"good character shines through"
Posted by: Dedi

Early Bird,
It's funny that you posted this request, because I thought of you yesterday when I stopped in at our local teacher store. I saw a lighthouse bulletin board set, and was reminded of your initial posting, which I had read a few weeks back. This particular set came with a title banner: "good character shines through!" It had suggestions for using the pieces/title as either a good character motivational display or as a means of rewarding/recognizing the positive i.e. write names and good deeds on rays of light (coming from a large lighthouse) or have character traits on the rays of light with little stars or lighthouses at the ends of the rays. I know the implications of the words "good character" may seem too heavy handed for some school environment, but perhaps it could be softened with "good behavior shines through," "shining lights in room 18," or some other thematic title. Just thought you might be interested...

we have a "character crew"
Posted by: mrssimon2gr

Our school has a character crew. This crew has to write an essay about why he/she wants to be a part. They of course have to demonstrate and model good character (sounds like the target group you're talking about.) This group put on an assembly for the whole school - kind of a skit using character words. They organized a food drive during the holidays, collected pennies for childhood leukemia, they read character books and put on skits for the younger kids....It goes with the character ed. program we've established for our school...I was on the committee but not in charge. I would be happy to give you more information if you're interested, message me.

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Teach them about character
Posted by: Leanne

You could teach the class "The Six Pillars of Character" and offer a reward and consequence system based on their abilty to live up to the pillars. The Pillars are:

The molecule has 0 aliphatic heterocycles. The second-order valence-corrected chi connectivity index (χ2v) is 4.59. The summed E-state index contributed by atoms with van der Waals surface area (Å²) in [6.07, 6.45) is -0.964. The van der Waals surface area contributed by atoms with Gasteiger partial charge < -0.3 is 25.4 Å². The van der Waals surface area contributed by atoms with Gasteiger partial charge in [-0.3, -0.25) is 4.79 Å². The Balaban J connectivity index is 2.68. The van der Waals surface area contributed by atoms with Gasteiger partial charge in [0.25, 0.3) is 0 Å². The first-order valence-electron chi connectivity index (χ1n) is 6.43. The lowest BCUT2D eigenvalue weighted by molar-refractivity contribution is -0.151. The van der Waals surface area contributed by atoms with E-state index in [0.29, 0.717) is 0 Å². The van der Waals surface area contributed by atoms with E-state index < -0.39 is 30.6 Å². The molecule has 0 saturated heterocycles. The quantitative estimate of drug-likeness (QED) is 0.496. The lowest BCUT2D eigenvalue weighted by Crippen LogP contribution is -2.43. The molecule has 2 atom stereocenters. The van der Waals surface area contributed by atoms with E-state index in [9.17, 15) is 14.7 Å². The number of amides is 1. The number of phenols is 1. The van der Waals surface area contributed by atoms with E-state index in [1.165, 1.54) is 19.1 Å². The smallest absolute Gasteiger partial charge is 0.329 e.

Trustworthiness: Be honest • Don’t deceive, cheat or steal • Be reliable — do what you say you’ll do • Have the courage to do the right thing • Build a good reputation • Be loyal — stand by your family, friends and country
Respect: Treat others with respect; follow the Golden Rule • Be tolerant of differences • Use good manners, not bad language • Be considerate of the feelings of others • Don’t threaten, hit or hurt anyone • Deal peacefully with anger, insults and disagreements
Responsibility: Do what you are supposed to do • Persevere: keep on trying! • Always do your best • Use self-control • Be self-disciplined • Think before you act — consider the consequences • Be accountable for your choices
Fairness: Play by the rules • Take turns and share • Be open-minded; listen to others • Don’t take advantage of others • Don’t blame others carelessly
Caring: Be kind • Be compassionate and show you care • Express gratitude • Forgive others • Help people in need
Citizenship: Do your share to make your school and community better • Cooperate • Get involved in community affairs • Stay informed; vote • Be a good neighbor • Obey laws and rules • Respect authority • Protect the environment

Character Pledge
Posted by: Tonya

Here is the Character Pledge that we use at the school that I teach at. The entire school recites it at the same time every day of the week.

I promise that each and every day
I'll show my good character at work and at play.

I promise to do what is right and fair
even when nobody else is there.

I'll improve my character, and soon you will see
I've grown up to be the best person I can be.

Character Ed Ideas...
Posted by: Liz

We did two projects that I thought worked very well:

One was "Random Acts of Kindness Month." We had a huge calendar hanging in the foyer along with individual calendars for each room and for the students to take home. The random acts included things like: Writing someone a note telling them how much you appreciate them, offering to share something of yours with someone else... The students all got really into it and it made the school a very happy atmosphere.